Security beefed up in Owerri ahead of Supreme Court’s verdict on Imo Governor’s Ihedioha-Uzodinma review request at 3pm

Security beefed up in Owerri ahead of Supreme Court’s verdict on Imo Governor’s Ihedioha-Uzodinma review request at 3pm

Security in Imo State has been stepped up ahead of the Supreme Court judgement in the Imo State governorship dispute between ousted Governor Emeka Ihedioha and Governor Hope Uzodinma.

Heavily armed security agents including soldiers are stationed at strategic junctions in Owerri, the state capital.

Armed security agents are also stationed at the entrance to the Imo State Government House.

The presence of security agents is to forestall any breach of the peace as a result of the politically volatile atmosphere in the state, Daily Sun has learnt.

The Supreme Court has stood down its proceedings till 3 pm when it will deliver judgement on the fresh application seeking to set aside its January 14 judgment that removed Emeka Ihedioha of the People’s Democratic Party (PDP) as governor of Imo State.

The Chief Justice of Nigeria (CJN), Justice Ibrahim Mohammed, who led six other justices of the apex court, stood down after they heard all the parties on whether or not its January 14 judgement that sacked Ihedioha and installed Hope Uzodinma of the All Progressives Congress (APC) as state governor should be set-aside.

Meanwhile, Ihedioha and the PDP, through their lawyer, Chief Kanu Agabi, SAN, urged the apex court to review and set-aside the judgement they argued was entered in error.

But responding, Uzodinma and the APC, through their lawyer, Mr Damian Dodo, SAN, prayed the court to reaffirm its decision by dismissing the fresh application they said constituted an abuse of court process.

On its part, the Independent National Electoral Commission (INEC) which is the 3rd Respondent, through its lawyer, Mr Taminu Inuwa, SAN, said it would abide by the decision of the apex court.

Earlier in the course of the proceedings, Agabi withdrew the initial review application his clients filed on February 5 and substituted it with another one dated February 17.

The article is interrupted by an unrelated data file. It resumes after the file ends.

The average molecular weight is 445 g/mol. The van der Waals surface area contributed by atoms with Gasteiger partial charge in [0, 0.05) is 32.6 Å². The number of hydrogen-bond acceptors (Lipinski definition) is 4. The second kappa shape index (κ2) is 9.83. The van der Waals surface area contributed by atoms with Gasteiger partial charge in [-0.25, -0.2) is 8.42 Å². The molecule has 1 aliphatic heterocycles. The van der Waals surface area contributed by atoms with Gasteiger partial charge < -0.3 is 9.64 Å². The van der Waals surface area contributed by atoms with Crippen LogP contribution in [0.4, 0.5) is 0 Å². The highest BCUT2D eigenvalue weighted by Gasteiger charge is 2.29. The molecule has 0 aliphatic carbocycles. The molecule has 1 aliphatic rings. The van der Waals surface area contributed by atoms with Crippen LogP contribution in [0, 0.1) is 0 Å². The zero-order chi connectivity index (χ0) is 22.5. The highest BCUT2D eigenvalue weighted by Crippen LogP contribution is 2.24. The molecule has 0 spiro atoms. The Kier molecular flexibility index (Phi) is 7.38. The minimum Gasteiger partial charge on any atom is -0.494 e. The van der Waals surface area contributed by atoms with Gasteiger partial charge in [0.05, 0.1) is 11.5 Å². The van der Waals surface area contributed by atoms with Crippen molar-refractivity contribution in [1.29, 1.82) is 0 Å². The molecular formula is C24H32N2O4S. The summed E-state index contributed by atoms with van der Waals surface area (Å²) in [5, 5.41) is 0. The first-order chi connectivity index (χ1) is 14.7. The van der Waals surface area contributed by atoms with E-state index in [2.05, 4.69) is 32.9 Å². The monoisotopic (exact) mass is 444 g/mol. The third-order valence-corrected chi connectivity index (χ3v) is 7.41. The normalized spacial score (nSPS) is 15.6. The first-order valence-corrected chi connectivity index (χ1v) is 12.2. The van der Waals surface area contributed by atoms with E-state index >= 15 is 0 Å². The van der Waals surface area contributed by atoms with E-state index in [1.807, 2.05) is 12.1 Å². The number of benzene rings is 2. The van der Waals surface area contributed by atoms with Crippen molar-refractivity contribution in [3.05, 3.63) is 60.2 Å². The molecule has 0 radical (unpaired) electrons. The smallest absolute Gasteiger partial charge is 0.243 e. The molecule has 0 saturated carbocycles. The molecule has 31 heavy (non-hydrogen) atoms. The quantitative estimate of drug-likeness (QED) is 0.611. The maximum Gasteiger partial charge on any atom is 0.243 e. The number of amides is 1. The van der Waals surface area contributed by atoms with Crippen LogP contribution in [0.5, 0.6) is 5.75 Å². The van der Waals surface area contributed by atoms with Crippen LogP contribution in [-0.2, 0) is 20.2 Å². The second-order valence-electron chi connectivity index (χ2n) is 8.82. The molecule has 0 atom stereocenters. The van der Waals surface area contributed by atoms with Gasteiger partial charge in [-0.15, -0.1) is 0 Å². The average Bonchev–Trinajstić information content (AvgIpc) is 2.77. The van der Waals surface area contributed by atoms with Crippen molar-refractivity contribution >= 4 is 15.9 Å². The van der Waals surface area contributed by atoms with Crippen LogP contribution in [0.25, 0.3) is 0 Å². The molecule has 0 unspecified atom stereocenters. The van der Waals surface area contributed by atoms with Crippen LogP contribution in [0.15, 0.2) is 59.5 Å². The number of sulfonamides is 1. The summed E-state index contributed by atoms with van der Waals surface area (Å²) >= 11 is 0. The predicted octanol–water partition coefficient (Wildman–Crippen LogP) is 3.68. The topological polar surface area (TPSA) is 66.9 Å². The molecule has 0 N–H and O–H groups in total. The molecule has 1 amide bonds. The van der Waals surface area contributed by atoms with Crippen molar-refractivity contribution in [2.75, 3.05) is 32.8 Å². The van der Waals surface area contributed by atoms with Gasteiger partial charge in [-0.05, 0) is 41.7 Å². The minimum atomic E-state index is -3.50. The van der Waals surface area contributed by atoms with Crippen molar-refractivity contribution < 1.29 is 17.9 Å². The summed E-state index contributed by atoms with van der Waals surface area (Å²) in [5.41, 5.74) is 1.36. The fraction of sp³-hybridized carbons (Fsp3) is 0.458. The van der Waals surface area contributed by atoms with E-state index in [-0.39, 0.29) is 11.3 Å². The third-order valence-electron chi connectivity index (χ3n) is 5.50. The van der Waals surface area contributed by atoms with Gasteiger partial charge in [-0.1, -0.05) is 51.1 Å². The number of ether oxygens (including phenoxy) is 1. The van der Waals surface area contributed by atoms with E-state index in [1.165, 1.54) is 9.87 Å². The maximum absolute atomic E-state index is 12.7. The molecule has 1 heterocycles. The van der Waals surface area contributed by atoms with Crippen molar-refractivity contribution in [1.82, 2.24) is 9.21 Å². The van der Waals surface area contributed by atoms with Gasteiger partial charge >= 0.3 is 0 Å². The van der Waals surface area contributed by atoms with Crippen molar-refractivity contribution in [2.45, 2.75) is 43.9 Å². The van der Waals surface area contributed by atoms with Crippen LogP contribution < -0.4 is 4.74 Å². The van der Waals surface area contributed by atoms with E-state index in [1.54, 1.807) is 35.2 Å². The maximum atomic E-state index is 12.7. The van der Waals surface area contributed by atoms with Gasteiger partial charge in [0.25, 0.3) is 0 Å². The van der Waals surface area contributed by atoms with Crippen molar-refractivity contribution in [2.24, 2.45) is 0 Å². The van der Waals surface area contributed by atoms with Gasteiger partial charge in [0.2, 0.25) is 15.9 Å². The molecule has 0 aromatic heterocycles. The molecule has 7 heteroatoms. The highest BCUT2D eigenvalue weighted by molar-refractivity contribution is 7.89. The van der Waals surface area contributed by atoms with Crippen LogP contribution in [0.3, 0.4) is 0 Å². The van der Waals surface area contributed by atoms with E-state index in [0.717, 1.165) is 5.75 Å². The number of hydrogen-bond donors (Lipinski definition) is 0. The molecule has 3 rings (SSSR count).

The previous application was accordingly struck out.

Arguing his case, Agabi said his clients were only praying the apex court to correct a mistake that occasioned a great miscarriage of justice against them.

“We are not here to challenge the authority of this court. We respect the supremacy of this court and we recognise that your judgement is final.

“If we can go to God in prayer to change his mind, so also we have come before this court to change its mind.”

The former Attorney-General of the Federation argued that judgment of the Court of Appeal that struck out Uzodinma’s petition for being incompetent was not decided by the Supreme Court.

Agabi noted that whereas only results from 366 polling units were in issue, the apex court panel erroneously made reference to 388 polling units.

He queried the whereabouts of the balance of results from 22 polling units in the state, saying “no indication was given as to what the results were in respect of the 22 polling units.

“It was a fatal error,” Agabi submitted, adding that from the computation of the apex court, the total number of votes cast at the election exceeded the total number of accredited voters by over 100,000 votes.

Besides, Agabi argued that Uzodinma had in his substantive petition before the Imo State Governorship Election Petition Tribunal, maintained that the gubernatorial contest that held in the state on March 9, 2019, was invalid by reason of corrupt practices and non-compliance with the Electoral Act.

Ihedioha’s lawyer, therefore, contended that it was wrong for the apex court to declare Uzodinma winner of an election he adjudged to be flawed.

“He got a benefit for what he did not seek,” Agabi stated, urging the court to set aside its judgement that favoured Uzodinma and the APC and restore the Court of Appeal verdict that affirmed Ihedioha as the valid winner of the Imo state governorship election.

He insisted that the Supreme Court was adequately empowered by section 6(6) of the 1999 Constitution, as amended, to reverse itself on the matter.

“My lords, when I was a child my father will beat me to cry and also beat me to stop. My lords, please we are crying, do not treat us like my father did. I urge you to set aside that judgement.

“My lords are human and can make mistakes, but the law has given you the power to correct yourselves so that your mistakes are not immortalised,” Agabi pleaded.

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